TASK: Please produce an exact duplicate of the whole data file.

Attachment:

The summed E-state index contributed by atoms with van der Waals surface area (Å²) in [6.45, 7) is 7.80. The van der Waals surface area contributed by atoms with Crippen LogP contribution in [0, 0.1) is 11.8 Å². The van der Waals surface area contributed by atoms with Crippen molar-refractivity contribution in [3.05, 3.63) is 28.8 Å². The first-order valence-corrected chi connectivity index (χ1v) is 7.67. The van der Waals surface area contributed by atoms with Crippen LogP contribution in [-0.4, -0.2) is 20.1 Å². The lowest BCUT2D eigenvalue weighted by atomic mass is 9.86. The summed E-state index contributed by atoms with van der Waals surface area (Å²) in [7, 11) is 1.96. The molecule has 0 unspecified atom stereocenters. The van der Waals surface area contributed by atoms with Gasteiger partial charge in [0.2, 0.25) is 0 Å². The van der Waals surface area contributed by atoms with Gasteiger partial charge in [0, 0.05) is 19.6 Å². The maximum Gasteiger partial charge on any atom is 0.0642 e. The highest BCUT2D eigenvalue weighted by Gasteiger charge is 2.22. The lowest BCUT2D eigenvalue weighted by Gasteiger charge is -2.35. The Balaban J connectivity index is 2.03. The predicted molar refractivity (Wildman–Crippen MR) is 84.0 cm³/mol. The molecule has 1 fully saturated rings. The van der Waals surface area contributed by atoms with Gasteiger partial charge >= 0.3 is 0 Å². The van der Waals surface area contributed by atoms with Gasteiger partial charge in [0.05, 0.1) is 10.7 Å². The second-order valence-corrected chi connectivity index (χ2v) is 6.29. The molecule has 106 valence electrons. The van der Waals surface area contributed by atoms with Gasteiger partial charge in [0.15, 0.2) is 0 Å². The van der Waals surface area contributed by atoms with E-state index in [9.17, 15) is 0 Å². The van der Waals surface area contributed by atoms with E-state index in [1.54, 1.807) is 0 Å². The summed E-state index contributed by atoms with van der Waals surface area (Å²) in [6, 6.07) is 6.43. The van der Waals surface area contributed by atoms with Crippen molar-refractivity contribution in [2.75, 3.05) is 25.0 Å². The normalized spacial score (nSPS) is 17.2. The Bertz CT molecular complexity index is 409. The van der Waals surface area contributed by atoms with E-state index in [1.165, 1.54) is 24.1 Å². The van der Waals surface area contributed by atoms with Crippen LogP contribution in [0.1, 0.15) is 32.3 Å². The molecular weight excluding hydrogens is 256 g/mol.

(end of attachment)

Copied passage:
The summed E-state index contributed by atoms with van der Waals surface area (Å²) in [6.45, 7) is 7.80. The van der Waals surface area contributed by atoms with Crippen LogP contribution in [0, 0.1) is 11.8 Å². The van der Waals surface area contributed by atoms with Crippen molar-refractivity contribution in [3.05, 3.63) is 28.8 Å². The first-order valence-corrected chi connectivity index (χ1v) is 7.67. The van der Waals surface area contributed by atoms with Crippen LogP contribution in [-0.4, -0.2) is 20.1 Å². The lowest BCUT2D eigenvalue weighted by atomic mass is 9.86. The summed E-state index contributed by atoms with van der Waals surface area (Å²) in [7, 11) is 1.96. The molecule has 0 unspecified atom stereocenters. The van der Waals surface area contributed by atoms with Gasteiger partial charge in [0.2, 0.25) is 0 Å². The van der Waals surface area contributed by atoms with Gasteiger partial charge in [0, 0.05) is 19.6 Å². The maximum Gasteiger partial charge on any atom is 0.0642 e. The highest BCUT2D eigenvalue weighted by Gasteiger charge is 2.22. The lowest BCUT2D eigenvalue weighted by Gasteiger charge is -2.35. The Balaban J connectivity index is 2.03. The predicted molar refractivity (Wildman–Crippen MR) is 84.0 cm³/mol. The molecule has 1 fully saturated rings. The van der Waals surface area contributed by atoms with Gasteiger partial charge >= 0.3 is 0 Å². The van der Waals surface area contributed by atoms with Gasteiger partial charge in [0.05, 0.1) is 10.7 Å². The second-order valence-corrected chi connectivity index (χ2v) is 6.29. The molecule has 106 valence electrons. The van der Waals surface area contributed by atoms with Gasteiger partial charge in [0.15, 0.2) is 0 Å². The van der Waals surface area contributed by atoms with E-state index in [9.17, 15) is 0 Å². The van der Waals surface area contributed by atoms with E-state index in [1.54, 1.807) is 0 Å². The summed E-state index contributed by atoms with van der Waals surface area (Å²) in [6, 6.07) is 6.43. The van der Waals surface area contributed by atoms with Crippen molar-refractivity contribution in [2.75, 3.05) is 25.0 Å². The normalized spacial score (nSPS) is 17.2. The Bertz CT molecular complexity index is 409. The van der Waals surface area contributed by atoms with E-state index in [1.165, 1.54) is 24.1 Å². The van der Waals surface area contributed by atoms with Crippen LogP contribution in [0.1, 0.15) is 32.3 Å². The molecular weight excluding hydrogens is 256 g/mol.